Gator Financial Partners letter to investors for the first quarter ended March 31, 2017.
Dear Gator Financial Partner:
We are pleased to provide you with Gator Financial Partners, LLC’s (the “Fund”) Q1 2017 investor letter. This letter briefly reviews the Fund’s investment performance for the 1st quarter of 2017, updates you on the Fund’s positioning, discusses our investment thesis on Kingstone Companies, and discusses the Fund’s current net exposure and positioning by sub-sector.
Review of Q1 2017 Performance
Our 1st quarter 2017 performance was slightly better than the overall Financials sector. The Financials sector lagged the overall market as banks generally had negative returns. For Q1, the Fund returned a positive 3.05%. Syncora, BBX Capital, KKR, and Kingstone are the top contributors to performance year-to-date. On the negative side of the portfolio, several of our best performing stocks from 2016 gave back some gains, such as Ambac, Zions warrants, and Fannie Mae preferred stock.
The Fund’s inception date was July 1, 2008. Past performance is not indicative of future results.
Performance is presented net of fees and expenses. Please see Appendix A for additional disclaimers.
Gator Financial Partners - Update on Portfolio Positioning
Overall, we made minor adjustments to our portfolio in Q1 2017. We added to our positions in Kingstone Companies and Ares Management. We exited our position in Oppenhiemer Holdings.
In Q4 2016, we initiated short positions on highly valued small-to-mid cap banks. These shorts helped us to hedge our large positions in TARP warrants from SunTrust, Zions and Capital One. Heading into the election, we believed the hedge fund community was underweight the Financials sector. As the Financials sector began to rally the day after the election, we believe many market participants who were previously underweight Financials rushed into the sector. We believe these investors bought the largest bank stocks and the Financials sector exchange traded funds (ETFs) such as the XLF and the KRE. As we mentioned in our January letter, the buying of the KRE drove all banks in that index up 20% to 40% in the last seven weeks of the year. This was in spite of the individual bank’s valuation or interest rate positioning.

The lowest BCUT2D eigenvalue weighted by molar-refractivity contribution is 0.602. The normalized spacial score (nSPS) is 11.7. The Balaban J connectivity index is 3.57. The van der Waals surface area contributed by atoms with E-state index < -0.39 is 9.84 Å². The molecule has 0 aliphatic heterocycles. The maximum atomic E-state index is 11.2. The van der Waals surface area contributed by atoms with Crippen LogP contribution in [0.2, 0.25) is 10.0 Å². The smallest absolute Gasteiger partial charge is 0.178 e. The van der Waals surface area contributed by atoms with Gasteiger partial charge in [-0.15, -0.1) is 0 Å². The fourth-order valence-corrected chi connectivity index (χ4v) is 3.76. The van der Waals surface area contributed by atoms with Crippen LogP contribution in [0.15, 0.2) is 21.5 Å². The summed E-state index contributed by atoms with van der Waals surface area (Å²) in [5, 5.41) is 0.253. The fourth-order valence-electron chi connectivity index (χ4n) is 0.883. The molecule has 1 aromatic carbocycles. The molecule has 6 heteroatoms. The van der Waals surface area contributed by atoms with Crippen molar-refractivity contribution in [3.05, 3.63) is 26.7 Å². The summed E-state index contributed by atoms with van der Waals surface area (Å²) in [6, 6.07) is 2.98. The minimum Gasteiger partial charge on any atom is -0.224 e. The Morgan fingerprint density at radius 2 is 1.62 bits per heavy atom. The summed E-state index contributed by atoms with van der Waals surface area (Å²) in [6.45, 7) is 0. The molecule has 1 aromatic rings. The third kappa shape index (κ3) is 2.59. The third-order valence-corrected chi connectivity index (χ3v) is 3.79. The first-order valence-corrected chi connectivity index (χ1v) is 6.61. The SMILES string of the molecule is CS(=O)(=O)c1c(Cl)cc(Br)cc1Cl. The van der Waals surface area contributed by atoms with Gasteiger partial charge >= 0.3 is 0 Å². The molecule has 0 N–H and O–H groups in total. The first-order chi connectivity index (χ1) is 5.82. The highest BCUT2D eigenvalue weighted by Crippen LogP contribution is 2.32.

In 2017, the Financials sector has lagged the broader market and parts of the Financials sector are starting to “roll-over.” We think many post-election buyers of the Financials ETFs are probably exiting or reducing their positions. The bank shorts and hedges we laid out in Q4 2016 have helped to protect us in Q1 2017. We’ve seen additional weakness in bank stocks in early April. We think the weakness may continue as the momentum buyers exit the sector. If the weakness continues, we plan to use the lower prices to reduce our short positions and our hedges. We believe many of the positives from the November rally such as higher rates, lower corporate taxes, and deregulation will still occur even if it is later than originally thought.
On the long side of the portfolio, we continue to have four strong themes in the portfolio: 1) Financial Guaranty Recovery (Ambac, Syncora, & Fannie Mae preferred stock), 2) Alternative Asset Mangers (Blackstone, KKR, Carlyle, Ares Management & Colony Northstar), 3) TARP Bank Warrants (Zion, SunTrust & Capital One) and 4) Consumer Finance (Ally, Sallie Mae, Capital One & OneMain Financial). On the short side of the portfolio, in addition to the bank hedges mentioned above, we have shorted stocks of companies exposed to the shift from active to passive investment management, digitalization, and a few flawed business models.